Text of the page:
Apps that run in the Go 1.12+ standard runtime can use any linux/amd64-compatible package.
Using Go modules
When you deploy your app, App Engine uses the
go build command to
build your app and therefore matches the behavior of Go itself. To ensure that
your app uses module-aware mode, do the following in your development
Create your module's
go.modfile in the same directory as your
app.yamlfile. App Engine searches the current directory, then successive parent directories until it finds a
If App Engine doesn't find a
go.modfile, it follows GOPATH mode.
If you set the
GO111MODULEenvironment variable, make sure the variable's value enables module-aware mode. When you deploy your app, App Engine checks your environment for
GO111MODULEand matches the behavior of Go itself.
$GOPATH/src. If your Go 1.12 app is anywhere in the
$GOPATH/srcdirectory tree, App Engine follows GOPATH mode even if you've defined a
go.modfile for your app.
In Go 1.13 and newer, App Engine uses
module-aware mode by default,
GO111MODULE overrides the default or a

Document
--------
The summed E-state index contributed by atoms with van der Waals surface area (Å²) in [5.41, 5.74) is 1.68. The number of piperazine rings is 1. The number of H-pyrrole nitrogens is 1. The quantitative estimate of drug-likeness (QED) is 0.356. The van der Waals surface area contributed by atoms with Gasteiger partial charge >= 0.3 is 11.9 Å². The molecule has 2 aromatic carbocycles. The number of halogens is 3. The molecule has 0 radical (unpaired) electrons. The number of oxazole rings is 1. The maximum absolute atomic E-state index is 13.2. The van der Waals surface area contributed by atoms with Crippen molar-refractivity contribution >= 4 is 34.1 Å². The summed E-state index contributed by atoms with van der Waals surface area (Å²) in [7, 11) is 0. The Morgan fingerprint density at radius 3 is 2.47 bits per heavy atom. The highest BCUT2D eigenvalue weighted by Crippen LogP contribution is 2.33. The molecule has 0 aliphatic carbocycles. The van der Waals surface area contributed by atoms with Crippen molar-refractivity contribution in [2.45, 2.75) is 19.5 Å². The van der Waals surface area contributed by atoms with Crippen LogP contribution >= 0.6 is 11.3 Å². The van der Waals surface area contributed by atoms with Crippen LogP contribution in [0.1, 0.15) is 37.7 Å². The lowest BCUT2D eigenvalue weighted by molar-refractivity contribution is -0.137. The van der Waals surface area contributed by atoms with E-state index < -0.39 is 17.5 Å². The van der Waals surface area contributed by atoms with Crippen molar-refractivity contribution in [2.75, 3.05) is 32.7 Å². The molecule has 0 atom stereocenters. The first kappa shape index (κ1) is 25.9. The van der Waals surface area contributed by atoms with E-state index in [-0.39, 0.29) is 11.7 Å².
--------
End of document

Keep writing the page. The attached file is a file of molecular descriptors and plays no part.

go.mod file does not exist
in the app's directory.
Vendoring copies the packages your app uses into the application directory
instead of downloading modules from their sources during the build process. Go
go build command to
vendor the packages your app needs into a directory named
vendor in your app's
In Go 1.14, if your app's root directory contains a directory named
go build command (and therefore the App Engine
deployment process) will use the packages in the vendor directory instead of
In Go 1.13 and earlier, vendoring is only available if you set up your environment to use GOPATH mode.
Using private dependencies
App Engine cannot download your private dependencies during the build process, so you must include them with your application code upon deployment.
You will need to use the
replace directive in your
go.mod file to declare
private dependencies. The following example assumes your app is in the
Change to your app directory:
Create a directory containing your private dependencies:
Make sure your private dependency is in the
privatedirectory. One approach is by creating a symlink:
mkdir private/private.example.com ln -s /path/to/private.example.com/foo private/private.example.com/foo
go.modfile to use the
replacedirective to use the
privatedirectory for your dependency:
go mod edit -replace=private.example.com/foo=./private/private.example.com/foo
go.modfile should now look like:
module private.example.com/myapp require private.example.com/foo v1.2.3 replace private.example.com/foo => ./private/private.example.com/foo
module private.example.com/myapp require private.example.com/foo v1.2.3
Do not modify how you import and use your private package. Your
importstatement should look like:
Include your private dependency in your deployment by deploying your app:
gcloud app deploy